Each of us needs to do things that help further social and economic justice. But let's face it: when we pass from this earth there will still be plenty of inequity and iniquity left behind us. So if we can't quite manage to save the world, what can we do that makes this earth a better, more loving place?
When my late father was a little boy, around 1918 or so, he was entertained eachFriday morning at his home in Rockford, Illinois by his Mom's Methodist Lady's Sewing Circle. At the start and end of each meeting they sang a song, written just a few years before by Ina D. Ogden, the refrain of which goes like this:
Brighten the corner where you are! Brighten the corner where you are! Someone far from harbor you may guide across the bar, Brighten the corner where you are!
My Dad lived for more than 93 years, leaving us on Christmas day in 2008. AndBrighten the Corner Where You Are served as the guide for his life until his dying breath.
Buddy Ogren toiled in the vineyards of social justice his entire life. He organized mistreated workers into unions, marched for racial equality with Martin Luther King, Jr. on the streets of Selma, and vigorously opposed the U.S. war in Vietnam. His personal commitment to simple human kindness walked that same path.
Daddy always had a certain gift, one that he honed as he grew older. He was quite an intelligent fellow (a Constitutional Law Professor), but never came to grips with the modern practice of multi-tasking. He tended to focus, rather exclusively, on what was right in front of him. And if YOU were what was right in front of him he was going to get to know you.
You would always sense, after a conversation with Buddy, that he knew you, he realized what was special about you, and he liked you. And you couldn't help but feel a little bit better about yourself. He understood that both of you were - as the good book says - wondrously made.
In the final analysis, what distinguished my father was that he spread a lot of joy, and he was truly a happy man. Simply put, making others happy made Buddy happy. Maybe, if we give it a try, that approach will work for us as well.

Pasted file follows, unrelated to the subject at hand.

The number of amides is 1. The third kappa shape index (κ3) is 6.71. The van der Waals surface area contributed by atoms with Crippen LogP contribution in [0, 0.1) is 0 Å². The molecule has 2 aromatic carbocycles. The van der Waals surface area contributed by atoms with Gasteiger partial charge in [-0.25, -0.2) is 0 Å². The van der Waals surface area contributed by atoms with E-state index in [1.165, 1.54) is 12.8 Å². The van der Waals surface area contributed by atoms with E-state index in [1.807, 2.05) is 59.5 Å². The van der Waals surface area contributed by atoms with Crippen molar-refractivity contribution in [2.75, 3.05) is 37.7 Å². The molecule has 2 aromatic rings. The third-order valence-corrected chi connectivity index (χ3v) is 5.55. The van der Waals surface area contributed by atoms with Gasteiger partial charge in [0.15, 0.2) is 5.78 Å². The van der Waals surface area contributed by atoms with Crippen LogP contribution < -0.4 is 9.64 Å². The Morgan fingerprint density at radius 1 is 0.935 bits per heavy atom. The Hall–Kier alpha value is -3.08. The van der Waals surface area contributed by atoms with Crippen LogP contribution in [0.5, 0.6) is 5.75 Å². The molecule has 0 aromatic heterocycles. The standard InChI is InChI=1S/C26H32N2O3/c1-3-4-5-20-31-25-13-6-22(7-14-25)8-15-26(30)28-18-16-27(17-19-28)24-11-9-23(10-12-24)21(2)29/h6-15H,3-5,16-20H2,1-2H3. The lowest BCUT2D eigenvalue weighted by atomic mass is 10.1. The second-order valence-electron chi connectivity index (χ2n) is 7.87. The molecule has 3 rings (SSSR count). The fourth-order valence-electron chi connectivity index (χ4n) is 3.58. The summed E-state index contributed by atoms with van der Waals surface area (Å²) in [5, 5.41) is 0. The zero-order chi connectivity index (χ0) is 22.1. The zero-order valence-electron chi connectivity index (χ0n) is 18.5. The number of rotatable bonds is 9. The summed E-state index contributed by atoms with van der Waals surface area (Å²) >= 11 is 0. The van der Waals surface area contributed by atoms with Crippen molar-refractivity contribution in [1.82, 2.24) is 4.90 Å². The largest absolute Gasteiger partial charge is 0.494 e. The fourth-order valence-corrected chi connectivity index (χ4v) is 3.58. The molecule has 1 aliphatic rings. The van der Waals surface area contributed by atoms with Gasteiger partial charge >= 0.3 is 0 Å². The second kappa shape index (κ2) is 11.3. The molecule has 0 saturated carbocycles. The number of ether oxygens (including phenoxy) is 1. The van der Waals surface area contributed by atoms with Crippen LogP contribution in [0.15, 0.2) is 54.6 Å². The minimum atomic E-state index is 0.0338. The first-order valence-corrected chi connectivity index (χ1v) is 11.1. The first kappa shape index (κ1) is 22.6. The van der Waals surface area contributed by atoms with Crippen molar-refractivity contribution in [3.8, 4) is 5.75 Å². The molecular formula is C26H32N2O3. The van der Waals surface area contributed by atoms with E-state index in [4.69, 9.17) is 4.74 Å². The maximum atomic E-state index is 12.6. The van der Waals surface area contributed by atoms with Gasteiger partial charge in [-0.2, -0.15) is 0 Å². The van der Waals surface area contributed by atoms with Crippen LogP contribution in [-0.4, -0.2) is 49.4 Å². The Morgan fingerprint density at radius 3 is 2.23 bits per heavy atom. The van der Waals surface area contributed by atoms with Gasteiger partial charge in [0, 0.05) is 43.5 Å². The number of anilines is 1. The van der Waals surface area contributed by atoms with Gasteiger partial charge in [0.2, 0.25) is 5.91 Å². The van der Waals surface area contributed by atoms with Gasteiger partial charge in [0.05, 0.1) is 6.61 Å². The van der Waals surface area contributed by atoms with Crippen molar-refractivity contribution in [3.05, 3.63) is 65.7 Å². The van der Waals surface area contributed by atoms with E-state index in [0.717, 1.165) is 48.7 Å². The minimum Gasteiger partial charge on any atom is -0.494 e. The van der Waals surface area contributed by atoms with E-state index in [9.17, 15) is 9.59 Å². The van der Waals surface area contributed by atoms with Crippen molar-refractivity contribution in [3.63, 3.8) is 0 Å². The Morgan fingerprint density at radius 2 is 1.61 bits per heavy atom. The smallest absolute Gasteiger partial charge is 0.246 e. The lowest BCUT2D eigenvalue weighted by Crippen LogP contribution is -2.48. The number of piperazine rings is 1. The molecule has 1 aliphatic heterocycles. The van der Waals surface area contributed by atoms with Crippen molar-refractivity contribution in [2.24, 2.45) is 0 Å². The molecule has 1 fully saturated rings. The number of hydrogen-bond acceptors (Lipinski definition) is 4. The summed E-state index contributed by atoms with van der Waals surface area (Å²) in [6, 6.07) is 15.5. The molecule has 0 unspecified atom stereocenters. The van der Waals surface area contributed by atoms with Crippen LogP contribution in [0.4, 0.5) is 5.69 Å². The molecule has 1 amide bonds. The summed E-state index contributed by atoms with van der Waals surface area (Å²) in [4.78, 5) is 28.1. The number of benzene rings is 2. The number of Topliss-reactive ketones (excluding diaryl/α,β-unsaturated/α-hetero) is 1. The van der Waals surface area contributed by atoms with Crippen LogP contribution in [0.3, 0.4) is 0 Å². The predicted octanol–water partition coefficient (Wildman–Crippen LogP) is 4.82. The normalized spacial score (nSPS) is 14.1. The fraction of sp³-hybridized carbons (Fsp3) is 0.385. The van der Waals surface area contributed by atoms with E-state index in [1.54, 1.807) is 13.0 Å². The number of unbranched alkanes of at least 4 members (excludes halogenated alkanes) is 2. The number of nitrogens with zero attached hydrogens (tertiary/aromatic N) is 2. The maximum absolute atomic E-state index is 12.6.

It helped that Buddy had a booming laugh that seemed to find constant humor in the human condition. Researchers say that a baby laughs up to 400 times a day, while a typical grownup laughs as rarely as 15 times that same day. They never met Buddy!
Daddy’s approach to life was formed as a three year old, playing under the dining room table while those Methodist women sang and sewed. And while we may not have a Methodist Ladies Sewing Circle readily available, there is nothing to prevent us from getting down on all fours and playing underneath the dining room table. Who knows, there might be a piece of gum stuck under there with a little life left in it!
"A child who does not play is not a child, but the man who does not play has lost forever the child who lived in him.” ~Pablo Neruda
Buddy Ogren’s 10 Rules to Live By
Let yourself Smile often
Let yourself Laugh often
Sing often, just for the fun of it
Play every day, somehow, some way
Try to do a lot of good, little things
Be at least as interested in others as you are in yourself
Pick up trash on the streets
Cultivate intellectual curiosity
Cultivate & express passion
So go out and brighten the corner where you are!
Much love from Paul Ogren & Ildiko Laszlo at From War to Peace